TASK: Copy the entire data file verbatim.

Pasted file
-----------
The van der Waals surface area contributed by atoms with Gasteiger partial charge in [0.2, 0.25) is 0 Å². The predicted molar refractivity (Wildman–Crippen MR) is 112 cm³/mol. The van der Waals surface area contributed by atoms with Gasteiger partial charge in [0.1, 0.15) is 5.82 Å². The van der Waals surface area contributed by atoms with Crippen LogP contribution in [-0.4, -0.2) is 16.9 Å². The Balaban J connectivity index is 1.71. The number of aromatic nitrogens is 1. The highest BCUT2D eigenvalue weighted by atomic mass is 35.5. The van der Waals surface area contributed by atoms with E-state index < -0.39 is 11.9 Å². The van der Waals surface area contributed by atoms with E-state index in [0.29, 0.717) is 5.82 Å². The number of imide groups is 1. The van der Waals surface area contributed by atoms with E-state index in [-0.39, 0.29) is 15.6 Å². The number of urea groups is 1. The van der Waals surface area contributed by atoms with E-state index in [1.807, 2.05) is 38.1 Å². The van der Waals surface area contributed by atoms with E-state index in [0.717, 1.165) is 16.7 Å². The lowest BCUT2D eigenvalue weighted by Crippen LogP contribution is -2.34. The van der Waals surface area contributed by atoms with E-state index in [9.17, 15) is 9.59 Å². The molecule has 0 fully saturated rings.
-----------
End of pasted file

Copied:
The van der Waals surface area contributed by atoms with Gasteiger partial charge in [0.2, 0.25) is 0 Å². The predicted molar refractivity (Wildman–Crippen MR) is 112 cm³/mol. The van der Waals surface area contributed by atoms with Gasteiger partial charge in [0.1, 0.15) is 5.82 Å². The van der Waals surface area contributed by atoms with Crippen LogP contribution in [-0.4, -0.2) is 16.9 Å². The Balaban J connectivity index is 1.71. The number of aromatic nitrogens is 1. The highest BCUT2D eigenvalue weighted by atomic mass is 35.5. The van der Waals surface area contributed by atoms with E-state index < -0.39 is 11.9 Å². The van der Waals surface area contributed by atoms with E-state index in [0.29, 0.717) is 5.82 Å². The number of imide groups is 1. The van der Waals surface area contributed by atoms with E-state index in [-0.39, 0.29) is 15.6 Å². The number of urea groups is 1. The van der Waals surface area contributed by atoms with E-state index in [1.807, 2.05) is 38.1 Å². The van der Waals surface area contributed by atoms with E-state index in [0.717, 1.165) is 16.7 Å². The lowest BCUT2D eigenvalue weighted by Crippen LogP contribution is -2.34. The van der Waals surface area contributed by atoms with E-state index in [9.17, 15) is 9.59 Å². The molecule has 0 fully saturated rings.